Kirk and I celebrated our toddler,Walker, turning 3 this past weekend by a family trip to the coast and hiking in the rain forest.We had picked up two nights at Kalaloch Lodge for $99 a night in a cabin, which is a great price. And considering later winter/early spring is some of the best time to enjoy the Olympic Coastal strip, it was a nice trip. Unlike my birthday weekend at the start of the month, we had sunny weather and no rain.
The view of Kalaloch Creek, from the parking lot (and the view from the lodge dining room) is usually quite pretty. Ducks and seagulls floated in the water, cows parsnip and daffodils were blooming. And we got amazing dry weather once we arrived.
The lodging at Kalaloch is something special – in that there is nothing else out there. Only one bump along the lonely road. There is the rooms in the lodge, the cabins and at the far end a small hotel building. We ended up staying in the cabin next to the one we had stayed in last, 2 or so years ago. Part of the “Kalaloch Cabins” that sit second and third row, with the Bluff Cabins in front. The second row, like ours, actually has pretty decent views. And in the second row, the cabins are single buildings, so no neighbors!
We had stayed at Kalaloch before, when it was run by Armark. It is being run better now by DNC, at least to my eyes. I have a soft spot for the cabins. Especially when you get the type we had both times. They have a small kitchen (with nearly everything you could need for cooking), table and chairs, Franklin stove (you can get the cabin so hot you have to open the windows!) and they have a 3/4 wall divider letting dad n’ mom have a “room” and the kids all out in the main room. Not only that…but if you have a large family, you can pack 6 in a cabin.
The beach was wonderful on Friday night. It was clear and cold, with the moon up high.
We woke up Saturday morning and decided to head inland to the Hoh Rain Forest, in Olympic National Park. That was a good choice as the grey skies over the coast were sunny over the forest. It occurred to me that it had been a very long time since I had been there. Too long.At least 5 or 6 years. I used to go there a lot when I lived closer.
When Ford, my oldest, was a year old I visited the Hoh for the first time. It influenced me a lot. I have mentioned it before, I was 25 and didn’t have a clue that Washington State had temperate rain forests – till my Mom pestered me into taking her there. And that they could be so amazing. That trip I did a (painful) nature loop with my parents and brother, with Ford breaking my back in a crappy backpack.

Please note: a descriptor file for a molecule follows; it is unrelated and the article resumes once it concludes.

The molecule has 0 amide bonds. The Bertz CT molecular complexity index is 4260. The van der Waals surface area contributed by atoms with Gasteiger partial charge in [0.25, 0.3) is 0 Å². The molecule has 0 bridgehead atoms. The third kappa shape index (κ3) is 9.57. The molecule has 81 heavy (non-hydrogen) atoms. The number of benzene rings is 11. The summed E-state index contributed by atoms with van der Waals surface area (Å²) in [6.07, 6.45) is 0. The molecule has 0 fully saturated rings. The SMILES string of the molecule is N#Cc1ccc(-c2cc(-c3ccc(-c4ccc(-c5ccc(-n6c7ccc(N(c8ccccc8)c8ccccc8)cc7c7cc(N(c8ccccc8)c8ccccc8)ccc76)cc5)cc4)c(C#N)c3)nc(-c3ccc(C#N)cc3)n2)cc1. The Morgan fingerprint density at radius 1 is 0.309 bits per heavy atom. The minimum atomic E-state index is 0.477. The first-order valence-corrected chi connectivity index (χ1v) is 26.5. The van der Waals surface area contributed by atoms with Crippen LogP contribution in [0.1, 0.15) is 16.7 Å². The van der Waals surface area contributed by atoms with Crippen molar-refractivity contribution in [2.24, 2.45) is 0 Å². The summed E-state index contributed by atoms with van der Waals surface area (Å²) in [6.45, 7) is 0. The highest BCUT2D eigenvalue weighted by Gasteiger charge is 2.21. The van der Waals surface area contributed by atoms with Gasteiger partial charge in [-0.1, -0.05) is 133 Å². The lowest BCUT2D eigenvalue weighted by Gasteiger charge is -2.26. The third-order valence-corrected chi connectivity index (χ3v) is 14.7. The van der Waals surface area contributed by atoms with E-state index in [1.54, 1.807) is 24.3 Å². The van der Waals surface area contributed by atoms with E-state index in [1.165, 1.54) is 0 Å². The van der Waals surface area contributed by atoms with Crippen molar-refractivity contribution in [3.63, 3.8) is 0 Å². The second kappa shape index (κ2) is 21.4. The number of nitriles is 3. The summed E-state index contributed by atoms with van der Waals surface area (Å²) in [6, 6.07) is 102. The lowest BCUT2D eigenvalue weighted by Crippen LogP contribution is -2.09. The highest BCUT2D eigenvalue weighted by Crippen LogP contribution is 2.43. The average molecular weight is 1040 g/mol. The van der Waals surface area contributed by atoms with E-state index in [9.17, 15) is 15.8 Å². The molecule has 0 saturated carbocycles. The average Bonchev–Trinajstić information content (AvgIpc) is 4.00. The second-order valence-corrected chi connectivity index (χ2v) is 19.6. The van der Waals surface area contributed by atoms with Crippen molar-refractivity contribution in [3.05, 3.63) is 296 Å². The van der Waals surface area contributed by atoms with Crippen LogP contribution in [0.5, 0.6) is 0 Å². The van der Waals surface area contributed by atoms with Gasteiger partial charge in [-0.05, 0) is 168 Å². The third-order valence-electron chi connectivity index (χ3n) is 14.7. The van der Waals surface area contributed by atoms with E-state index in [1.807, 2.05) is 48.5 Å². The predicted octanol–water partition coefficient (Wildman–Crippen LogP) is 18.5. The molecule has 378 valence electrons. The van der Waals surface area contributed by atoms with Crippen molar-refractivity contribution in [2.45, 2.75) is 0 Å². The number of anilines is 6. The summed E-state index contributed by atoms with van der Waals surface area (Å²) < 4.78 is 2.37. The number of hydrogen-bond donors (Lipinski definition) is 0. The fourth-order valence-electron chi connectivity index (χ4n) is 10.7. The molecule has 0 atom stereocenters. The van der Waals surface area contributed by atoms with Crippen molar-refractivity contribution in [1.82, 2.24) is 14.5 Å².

I considered for like 10 seconds, of recreating the photo with a 15 year old teen on my back. Then I figured my back would be hurting like crazy after. So instead I shot a selfie of Alistaire and me, with him riding in his Deuter Kid Comfort III pack that most definitely does not hurt me. (The pack 14 years ago? An old Gerry one, a thrift store find for $1. Ouch.)
With the baby on my back, the teen way far ahead of us, Daddy and Walker strolled together. Little more makes me as happy as seeing my children hike, and more so…when Ford was with me on that first trip I had looked up the steps in the earth, that started the Hoh River Trail. And told myself I would come back and hike it, with him. We did, many times. This was Walkers first trip there. In the end he put in over 3 miles on his own. He made Momma proud.
It is hard to describe a PNW rain forest unless you stand there, in the early morning. Listening and breathing. Maybe you will encounter Elk. Or smell a cougar’s urine mark next to a stream. The sheer volume of animals is amazing.
But most of all is the thickness of the plants. Everywhere they grow, layers upon layers. The moss drapes over branches, dripping dew on you. Small spiders swing webs across the trees. Squirrels chatter angrily at humans.
We hiked with no real goals, until we came to a clearing that called to us, for a rest. Ford dug in and found my remaining Kind Bars. He really likes them. Great. I grabbed a Dark Chocolate Cherry Cashew before he could. Delicious!
Looking upstream of the Hoh -
Coming back there was a tree lining the tree that was very, very long. It is slowly becoming a nurse log, every inch of that tree is covered in plants, little trees starting slowly:
Liberty Caps, growing strong. Mushrooms… beautiful, ugly and potentially nasty if you don’t know what you are looking at. I love looking at fungi when hiking, just from a distance.
A tiny, tiny Huckleberry plant, it was only a few inches tall.
Daddy and Walker, dwarfed by the trees -
I almost missed this fungi, nestled into the moss -
A crowded trail here is an empty trail back home. Part of the beauty of hiking in the Olympics. It was perfect early spring backpacking weather and we saw a couple small parties heading out.
After the hike, we stopped and shopped for gear while Walker napped (passed out from all that hiking….). Then we drove to Ruby Beach. I had avoided Ruby Beach for 5 years. It is one of of the Olympic Coasts prettiest beaches. I spread my Mother’s ashes at Ruby and wasn’t ready to go back. It seemed the right time for her to meet her grandsons. Maybe it isn’t the hiking of back then, but honestly I wouldn’t trade playing in the sand with my boys. I felt as if my Mom was sitting next to me, handing the boys sticks to play with.
Kirk went off and and walked the beach, doing a photo session.
I taught Walker how to build rock cairns (gotta have a hobby that annoys 1% of the hiker population…)
We hiked, we relaxed. It was as close to a vacation as we have gotten lately. And the views were easy on the eyes……